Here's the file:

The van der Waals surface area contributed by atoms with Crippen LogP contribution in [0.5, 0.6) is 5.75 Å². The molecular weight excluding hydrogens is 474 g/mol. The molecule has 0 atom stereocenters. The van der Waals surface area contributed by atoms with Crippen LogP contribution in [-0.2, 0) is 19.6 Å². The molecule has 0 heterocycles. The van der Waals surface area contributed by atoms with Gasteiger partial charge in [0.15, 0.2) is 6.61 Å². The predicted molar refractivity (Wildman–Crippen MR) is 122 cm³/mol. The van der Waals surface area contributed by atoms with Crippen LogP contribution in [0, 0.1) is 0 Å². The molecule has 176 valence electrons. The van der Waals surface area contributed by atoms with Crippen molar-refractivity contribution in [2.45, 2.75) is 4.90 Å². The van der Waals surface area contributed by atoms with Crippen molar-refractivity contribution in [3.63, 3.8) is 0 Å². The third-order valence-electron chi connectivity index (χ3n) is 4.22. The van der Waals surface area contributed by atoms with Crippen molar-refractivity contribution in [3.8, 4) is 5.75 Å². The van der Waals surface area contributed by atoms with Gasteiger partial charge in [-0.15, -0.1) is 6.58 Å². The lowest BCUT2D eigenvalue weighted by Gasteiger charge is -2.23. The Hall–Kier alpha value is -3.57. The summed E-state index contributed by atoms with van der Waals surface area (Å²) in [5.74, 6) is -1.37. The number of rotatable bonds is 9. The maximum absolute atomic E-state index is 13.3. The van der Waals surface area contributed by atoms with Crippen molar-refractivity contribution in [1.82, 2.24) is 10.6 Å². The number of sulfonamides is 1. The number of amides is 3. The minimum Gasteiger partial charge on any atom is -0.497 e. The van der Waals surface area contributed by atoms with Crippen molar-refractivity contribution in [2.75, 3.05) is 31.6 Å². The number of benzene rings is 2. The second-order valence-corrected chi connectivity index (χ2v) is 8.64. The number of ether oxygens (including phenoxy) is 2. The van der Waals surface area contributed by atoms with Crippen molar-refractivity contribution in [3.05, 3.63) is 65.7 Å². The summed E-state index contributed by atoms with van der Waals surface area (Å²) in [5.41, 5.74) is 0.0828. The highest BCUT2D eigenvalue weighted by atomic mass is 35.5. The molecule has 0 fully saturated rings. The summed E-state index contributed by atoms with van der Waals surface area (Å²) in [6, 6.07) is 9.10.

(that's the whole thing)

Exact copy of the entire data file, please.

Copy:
The van der Waals surface area contributed by atoms with Crippen LogP contribution in [0.5, 0.6) is 5.75 Å². The molecular weight excluding hydrogens is 474 g/mol. The molecule has 0 atom stereocenters. The van der Waals surface area contributed by atoms with Crippen LogP contribution in [-0.2, 0) is 19.6 Å². The molecule has 0 heterocycles. The van der Waals surface area contributed by atoms with Gasteiger partial charge in [0.15, 0.2) is 6.61 Å². The predicted molar refractivity (Wildman–Crippen MR) is 122 cm³/mol. The van der Waals surface area contributed by atoms with Crippen LogP contribution in [0, 0.1) is 0 Å². The molecule has 176 valence electrons. The van der Waals surface area contributed by atoms with Crippen molar-refractivity contribution in [2.45, 2.75) is 4.90 Å². The van der Waals surface area contributed by atoms with Crippen molar-refractivity contribution in [3.63, 3.8) is 0 Å². The third-order valence-electron chi connectivity index (χ3n) is 4.22. The van der Waals surface area contributed by atoms with Crippen molar-refractivity contribution in [3.8, 4) is 5.75 Å². The van der Waals surface area contributed by atoms with Gasteiger partial charge in [-0.15, -0.1) is 6.58 Å². The lowest BCUT2D eigenvalue weighted by Gasteiger charge is -2.23. The Hall–Kier alpha value is -3.57. The summed E-state index contributed by atoms with van der Waals surface area (Å²) in [5.74, 6) is -1.37. The number of rotatable bonds is 9. The maximum absolute atomic E-state index is 13.3. The van der Waals surface area contributed by atoms with Crippen molar-refractivity contribution in [1.82, 2.24) is 10.6 Å². The number of sulfonamides is 1. The number of amides is 3. The minimum Gasteiger partial charge on any atom is -0.497 e. The van der Waals surface area contributed by atoms with Crippen molar-refractivity contribution in [2.75, 3.05) is 31.6 Å². The number of benzene rings is 2. The second-order valence-corrected chi connectivity index (χ2v) is 8.64. The number of ether oxygens (including phenoxy) is 2. The van der Waals surface area contributed by atoms with Crippen molar-refractivity contribution in [3.05, 3.63) is 65.7 Å². The summed E-state index contributed by atoms with van der Waals surface area (Å²) in [5.41, 5.74) is 0.0828. The highest BCUT2D eigenvalue weighted by atomic mass is 35.5. The molecule has 0 fully saturated rings. The summed E-state index contributed by atoms with van der Waals surface area (Å²) in [6, 6.07) is 9.10.